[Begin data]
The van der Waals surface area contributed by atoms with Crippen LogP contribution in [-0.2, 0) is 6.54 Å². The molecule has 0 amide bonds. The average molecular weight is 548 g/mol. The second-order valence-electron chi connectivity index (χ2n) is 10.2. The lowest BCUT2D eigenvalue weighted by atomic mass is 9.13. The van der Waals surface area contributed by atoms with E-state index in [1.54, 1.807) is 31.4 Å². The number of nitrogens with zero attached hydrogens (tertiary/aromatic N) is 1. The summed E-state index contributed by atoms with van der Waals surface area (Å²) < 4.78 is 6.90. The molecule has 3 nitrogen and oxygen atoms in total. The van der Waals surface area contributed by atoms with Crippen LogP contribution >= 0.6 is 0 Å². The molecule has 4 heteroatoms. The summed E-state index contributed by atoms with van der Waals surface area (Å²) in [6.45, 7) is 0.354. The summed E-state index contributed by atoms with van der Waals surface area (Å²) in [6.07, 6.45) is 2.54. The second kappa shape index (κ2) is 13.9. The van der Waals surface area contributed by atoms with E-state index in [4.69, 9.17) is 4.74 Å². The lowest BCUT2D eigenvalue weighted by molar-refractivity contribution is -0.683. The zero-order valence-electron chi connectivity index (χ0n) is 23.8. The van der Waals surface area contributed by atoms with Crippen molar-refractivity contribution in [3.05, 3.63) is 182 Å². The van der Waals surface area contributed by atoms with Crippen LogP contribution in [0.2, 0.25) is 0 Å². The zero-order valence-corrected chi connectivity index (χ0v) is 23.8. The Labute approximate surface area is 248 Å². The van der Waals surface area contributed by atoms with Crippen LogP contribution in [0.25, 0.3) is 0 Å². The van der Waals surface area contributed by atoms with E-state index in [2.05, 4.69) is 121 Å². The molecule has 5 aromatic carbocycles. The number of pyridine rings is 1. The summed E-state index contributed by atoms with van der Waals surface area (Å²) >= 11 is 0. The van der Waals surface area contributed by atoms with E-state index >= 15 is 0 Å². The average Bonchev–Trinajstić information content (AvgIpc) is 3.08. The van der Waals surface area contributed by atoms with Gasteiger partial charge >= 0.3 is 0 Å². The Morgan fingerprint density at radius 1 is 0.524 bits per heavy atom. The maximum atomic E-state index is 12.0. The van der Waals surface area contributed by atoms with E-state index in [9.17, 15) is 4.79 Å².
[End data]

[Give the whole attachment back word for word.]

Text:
The van der Waals surface area contributed by atoms with Crippen LogP contribution in [-0.2, 0) is 6.54 Å². The molecule has 0 amide bonds. The average molecular weight is 548 g/mol. The second-order valence-electron chi connectivity index (χ2n) is 10.2. The lowest BCUT2D eigenvalue weighted by atomic mass is 9.13. The van der Waals surface area contributed by atoms with E-state index in [1.54, 1.807) is 31.4 Å². The number of nitrogens with zero attached hydrogens (tertiary/aromatic N) is 1. The summed E-state index contributed by atoms with van der Waals surface area (Å²) < 4.78 is 6.90. The molecule has 3 nitrogen and oxygen atoms in total. The van der Waals surface area contributed by atoms with Crippen LogP contribution >= 0.6 is 0 Å². The molecule has 4 heteroatoms. The summed E-state index contributed by atoms with van der Waals surface area (Å²) in [6.45, 7) is 0.354. The summed E-state index contributed by atoms with van der Waals surface area (Å²) in [6.07, 6.45) is 2.54. The second kappa shape index (κ2) is 13.9. The van der Waals surface area contributed by atoms with E-state index in [4.69, 9.17) is 4.74 Å². The lowest BCUT2D eigenvalue weighted by molar-refractivity contribution is -0.683. The zero-order valence-electron chi connectivity index (χ0n) is 23.8. The van der Waals surface area contributed by atoms with Crippen molar-refractivity contribution in [3.05, 3.63) is 182 Å². The van der Waals surface area contributed by atoms with Crippen LogP contribution in [0.2, 0.25) is 0 Å². The zero-order valence-corrected chi connectivity index (χ0v) is 23.8. The Labute approximate surface area is 248 Å². The van der Waals surface area contributed by atoms with Crippen LogP contribution in [0.25, 0.3) is 0 Å². The van der Waals surface area contributed by atoms with E-state index in [2.05, 4.69) is 121 Å². The molecule has 5 aromatic carbocycles. The number of pyridine rings is 1. The summed E-state index contributed by atoms with van der Waals surface area (Å²) >= 11 is 0. The van der Waals surface area contributed by atoms with E-state index >= 15 is 0 Å². The average Bonchev–Trinajstić information content (AvgIpc) is 3.08. The van der Waals surface area contributed by atoms with Gasteiger partial charge >= 0.3 is 0 Å². The Morgan fingerprint density at radius 1 is 0.524 bits per heavy atom. The maximum atomic E-state index is 12.0. The van der Waals surface area contributed by atoms with E-state index in [9.17, 15) is 4.79 Å².